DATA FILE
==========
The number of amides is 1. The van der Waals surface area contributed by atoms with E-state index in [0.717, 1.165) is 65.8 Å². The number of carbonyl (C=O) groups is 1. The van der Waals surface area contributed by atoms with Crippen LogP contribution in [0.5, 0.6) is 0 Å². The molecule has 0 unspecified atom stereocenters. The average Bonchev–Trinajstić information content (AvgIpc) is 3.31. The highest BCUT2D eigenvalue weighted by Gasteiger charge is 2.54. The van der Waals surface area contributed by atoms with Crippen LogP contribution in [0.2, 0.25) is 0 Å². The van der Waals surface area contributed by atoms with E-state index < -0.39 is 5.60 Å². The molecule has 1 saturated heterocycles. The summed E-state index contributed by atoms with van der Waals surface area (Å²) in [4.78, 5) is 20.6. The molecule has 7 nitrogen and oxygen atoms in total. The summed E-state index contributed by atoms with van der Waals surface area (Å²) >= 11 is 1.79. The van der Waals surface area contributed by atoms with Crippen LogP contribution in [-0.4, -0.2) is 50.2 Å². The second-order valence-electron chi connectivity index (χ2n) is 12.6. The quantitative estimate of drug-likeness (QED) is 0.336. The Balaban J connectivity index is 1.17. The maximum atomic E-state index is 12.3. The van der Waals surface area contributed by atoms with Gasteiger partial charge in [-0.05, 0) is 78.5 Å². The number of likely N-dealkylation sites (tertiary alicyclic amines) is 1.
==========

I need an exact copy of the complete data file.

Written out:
The number of amides is 1. The van der Waals surface area contributed by atoms with E-state index in [0.717, 1.165) is 65.8 Å². The number of carbonyl (C=O) groups is 1. The van der Waals surface area contributed by atoms with Crippen LogP contribution in [0.5, 0.6) is 0 Å². The molecule has 0 unspecified atom stereocenters. The average Bonchev–Trinajstić information content (AvgIpc) is 3.31. The highest BCUT2D eigenvalue weighted by Gasteiger charge is 2.54. The van der Waals surface area contributed by atoms with Crippen LogP contribution in [0.2, 0.25) is 0 Å². The van der Waals surface area contributed by atoms with E-state index < -0.39 is 5.60 Å². The molecule has 1 saturated heterocycles. The summed E-state index contributed by atoms with van der Waals surface area (Å²) in [4.78, 5) is 20.6. The molecule has 7 nitrogen and oxygen atoms in total. The summed E-state index contributed by atoms with van der Waals surface area (Å²) >= 11 is 1.79. The van der Waals surface area contributed by atoms with Crippen LogP contribution in [-0.4, -0.2) is 50.2 Å². The second-order valence-electron chi connectivity index (χ2n) is 12.6. The quantitative estimate of drug-likeness (QED) is 0.336. The Balaban J connectivity index is 1.17. The maximum atomic E-state index is 12.3. The van der Waals surface area contributed by atoms with Gasteiger partial charge in [-0.05, 0) is 78.5 Å². The number of likely N-dealkylation sites (tertiary alicyclic amines) is 1.